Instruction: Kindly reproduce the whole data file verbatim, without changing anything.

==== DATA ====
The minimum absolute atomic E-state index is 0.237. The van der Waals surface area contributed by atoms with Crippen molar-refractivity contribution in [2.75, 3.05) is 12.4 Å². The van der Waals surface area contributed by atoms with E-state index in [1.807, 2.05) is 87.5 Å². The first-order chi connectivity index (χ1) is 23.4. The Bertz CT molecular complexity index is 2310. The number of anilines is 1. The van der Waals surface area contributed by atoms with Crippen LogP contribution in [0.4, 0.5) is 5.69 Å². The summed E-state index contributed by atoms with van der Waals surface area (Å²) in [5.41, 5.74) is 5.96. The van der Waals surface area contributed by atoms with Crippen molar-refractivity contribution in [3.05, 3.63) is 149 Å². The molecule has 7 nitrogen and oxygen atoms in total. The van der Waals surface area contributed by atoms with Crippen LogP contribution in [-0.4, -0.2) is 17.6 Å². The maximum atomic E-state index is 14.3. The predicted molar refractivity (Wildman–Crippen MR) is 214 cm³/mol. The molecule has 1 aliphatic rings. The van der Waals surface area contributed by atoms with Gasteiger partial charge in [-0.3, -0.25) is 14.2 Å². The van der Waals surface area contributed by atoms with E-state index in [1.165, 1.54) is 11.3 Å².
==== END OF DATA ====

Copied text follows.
The minimum absolute atomic E-state index is 0.237. The van der Waals surface area contributed by atoms with Crippen molar-refractivity contribution in [2.75, 3.05) is 12.4 Å². The van der Waals surface area contributed by atoms with E-state index in [1.807, 2.05) is 87.5 Å². The first-order chi connectivity index (χ1) is 23.4. The Bertz CT molecular complexity index is 2310. The number of anilines is 1. The van der Waals surface area contributed by atoms with Crippen LogP contribution in [0.4, 0.5) is 5.69 Å². The summed E-state index contributed by atoms with van der Waals surface area (Å²) in [5.41, 5.74) is 5.96. The van der Waals surface area contributed by atoms with Crippen molar-refractivity contribution in [3.05, 3.63) is 149 Å². The molecule has 7 nitrogen and oxygen atoms in total. The van der Waals surface area contributed by atoms with Crippen LogP contribution in [-0.4, -0.2) is 17.6 Å². The maximum atomic E-state index is 14.3. The predicted molar refractivity (Wildman–Crippen MR) is 214 cm³/mol. The molecule has 1 aliphatic rings. The van der Waals surface area contributed by atoms with Gasteiger partial charge in [-0.3, -0.25) is 14.2 Å². The van der Waals surface area contributed by atoms with E-state index in [1.165, 1.54) is 11.3 Å².